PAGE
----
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New Study Shows Eating Lettuce is Three TIMES Worse for the Environment than Eating Bacon.

December 2015
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As often happens with the hippification of science, a new way of looking at the actual impact on the environment, per calorie, claims a vegetarian diet is worse for the environment than chicken or pork.

This new information is bound to ruffle the feathers of many flat-earth foodies, which makes it all the more enjoyable for me to share with you.

I once belonged to a Unitarian Church that was ministered by a fine pastor.  He remarried my wife and I in an amazingly beautiful and short ceremony.  Shortly after his retirement we (I was on the board, so when I say “we”, I mean we) brought in a new minister from California who had familial ties to some of the elders in the congregation.

She transformed the church from a God-centric place of worship to a church of Liberal orthodoxy.  The topic of her first Father’s Day sermon centered on, and I’m not joking here, how fathers should refrain from physically beating their children.  It was a downhill spiral to a crash and burn from there.

The minister booted my wife, who had devoted her church time to the children’s Sunday school and brought in a new woman to minister to our children.  The way this was done absolutely broke my wife’s heart.  The new children’s church minister had pink, green and blue hair, wore low cut tank shirts that highlighted the tattoos adorning her breasts and to top that, she was a dolt.  Of course, I was some form of bigot for protesting.

One of the final sermons I listened to before leaving the church centered on the environment and how we should do well to build a compost pile in our back yard.  Ah, the joys of letting stuff decompose in our back yard.  I digress… 

Somehow the compost pile became a cause du jour for the environmental hippies and is thought of as “better” for the environment that sending the refuse to a landfill.  The reality of that nonsense is really quite humorous.  See, landfills burn the methane given off during decomposition, often to produce electricity.  We all know methane is known to be a greenhouse gas, and burning methane is about 90% better for the environment than allowing it to escape.  So how could building one’s own personal methane factory in their back yard be good for the environment?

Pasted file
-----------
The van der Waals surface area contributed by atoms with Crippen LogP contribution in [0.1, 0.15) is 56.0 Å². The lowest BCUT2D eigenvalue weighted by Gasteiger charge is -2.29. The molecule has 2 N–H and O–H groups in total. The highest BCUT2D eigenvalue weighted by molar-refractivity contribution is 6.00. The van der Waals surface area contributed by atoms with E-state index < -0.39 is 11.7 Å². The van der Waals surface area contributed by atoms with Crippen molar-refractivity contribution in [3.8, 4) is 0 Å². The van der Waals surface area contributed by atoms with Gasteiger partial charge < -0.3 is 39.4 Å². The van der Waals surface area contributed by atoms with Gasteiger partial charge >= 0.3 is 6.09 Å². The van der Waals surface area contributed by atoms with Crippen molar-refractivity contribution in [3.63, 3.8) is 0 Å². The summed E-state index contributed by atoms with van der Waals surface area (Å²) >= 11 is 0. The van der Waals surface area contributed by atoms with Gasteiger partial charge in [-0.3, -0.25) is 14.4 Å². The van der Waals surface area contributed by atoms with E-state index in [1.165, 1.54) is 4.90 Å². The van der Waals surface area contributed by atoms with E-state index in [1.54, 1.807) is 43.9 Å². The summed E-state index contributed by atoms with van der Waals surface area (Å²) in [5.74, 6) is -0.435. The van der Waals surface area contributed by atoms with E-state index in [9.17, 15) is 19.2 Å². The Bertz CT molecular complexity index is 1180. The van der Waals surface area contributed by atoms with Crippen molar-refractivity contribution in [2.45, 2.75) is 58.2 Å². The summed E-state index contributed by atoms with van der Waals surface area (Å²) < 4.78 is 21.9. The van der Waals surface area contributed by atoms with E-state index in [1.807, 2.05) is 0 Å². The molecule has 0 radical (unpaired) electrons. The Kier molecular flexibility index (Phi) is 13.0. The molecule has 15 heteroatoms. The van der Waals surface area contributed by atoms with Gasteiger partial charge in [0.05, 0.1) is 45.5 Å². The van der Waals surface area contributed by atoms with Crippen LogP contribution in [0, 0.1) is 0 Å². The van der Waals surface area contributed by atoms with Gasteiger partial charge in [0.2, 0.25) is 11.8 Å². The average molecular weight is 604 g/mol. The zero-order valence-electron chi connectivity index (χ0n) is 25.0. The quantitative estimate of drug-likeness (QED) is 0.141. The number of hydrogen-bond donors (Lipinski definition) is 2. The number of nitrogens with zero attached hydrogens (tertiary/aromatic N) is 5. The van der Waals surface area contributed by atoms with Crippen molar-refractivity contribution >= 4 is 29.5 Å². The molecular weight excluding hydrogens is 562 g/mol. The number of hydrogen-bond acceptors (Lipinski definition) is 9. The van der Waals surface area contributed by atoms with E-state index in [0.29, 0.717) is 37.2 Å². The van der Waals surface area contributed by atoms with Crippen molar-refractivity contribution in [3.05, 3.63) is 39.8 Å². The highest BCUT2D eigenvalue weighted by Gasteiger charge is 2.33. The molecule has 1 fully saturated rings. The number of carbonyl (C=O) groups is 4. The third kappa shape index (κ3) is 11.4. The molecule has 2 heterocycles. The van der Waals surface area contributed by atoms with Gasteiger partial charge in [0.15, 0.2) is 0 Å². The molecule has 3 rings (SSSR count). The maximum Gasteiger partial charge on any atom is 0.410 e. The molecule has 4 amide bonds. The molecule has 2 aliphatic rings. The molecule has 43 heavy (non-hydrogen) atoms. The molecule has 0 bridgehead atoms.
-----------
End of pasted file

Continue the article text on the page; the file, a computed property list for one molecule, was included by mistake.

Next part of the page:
Simply put, it isn’t.  The environmental movement has little to do with rational thought though.  It’s more about feel.

It appears to be vegetarianism and it’s angry sister, veganism may fall under the same umbrella.  I can assure you, my friends, this will be a topic I study with great joy in my heart.

Please pass the bacon, for the environment.

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7 Comments

  1. Mark says:

    The article came up in my Google stream on my work Android phone. Did not make a lick of sense to me but then I do not think I was reading it that way. Too bad that happened in church. I have heard that many local churches bend the biblical teachings to the popular like preaching there is no hell and we are all going to be alright if we are mostly good people. They should stop calling themselves churches and become social clubs. OK you can have your soapbox back.

  2. Andy says:

    I use my compost pile to help build up the soil in my garden. It’s not a political statement though I do believe composting is better than sending the stuff to our local incinerator.

    • bgddyjim says:

      Technically, it’s not but I’m okay with whatever you want to do. Where I take issue is when people think, based on ideology alone, that they’re doing good for the environment when they’re not. You’re doing good for the soil, to produce more and better produce for your family. There is no nobler cause.

  3. Dan says:

    I think we should be looking at methane as a source for all sorts of power since there is an unlimited supply of the stuff at every sewage treatment plant. The problem is that it’s highly corrosive so it’s difficult to make equipment that lasts. Fun post!

  4. MJ Ray says:

    Anyone else notice the analysis includes “processing and transporting food, food sales and service, and household storage and use” and wondered if it’s dominated by the choices of Walmart and co, who aren’t famous for sensible practices about greengrocery? You know, they order tomatoes by colour and diameter, courgettes by straightness and so on. Like they say, if it’s in a supermarket, it’s probably not fresh. It amazes me how many people drive past local farm shops to go buy staler equivalents from the retail park, but that’s the madness we have now.

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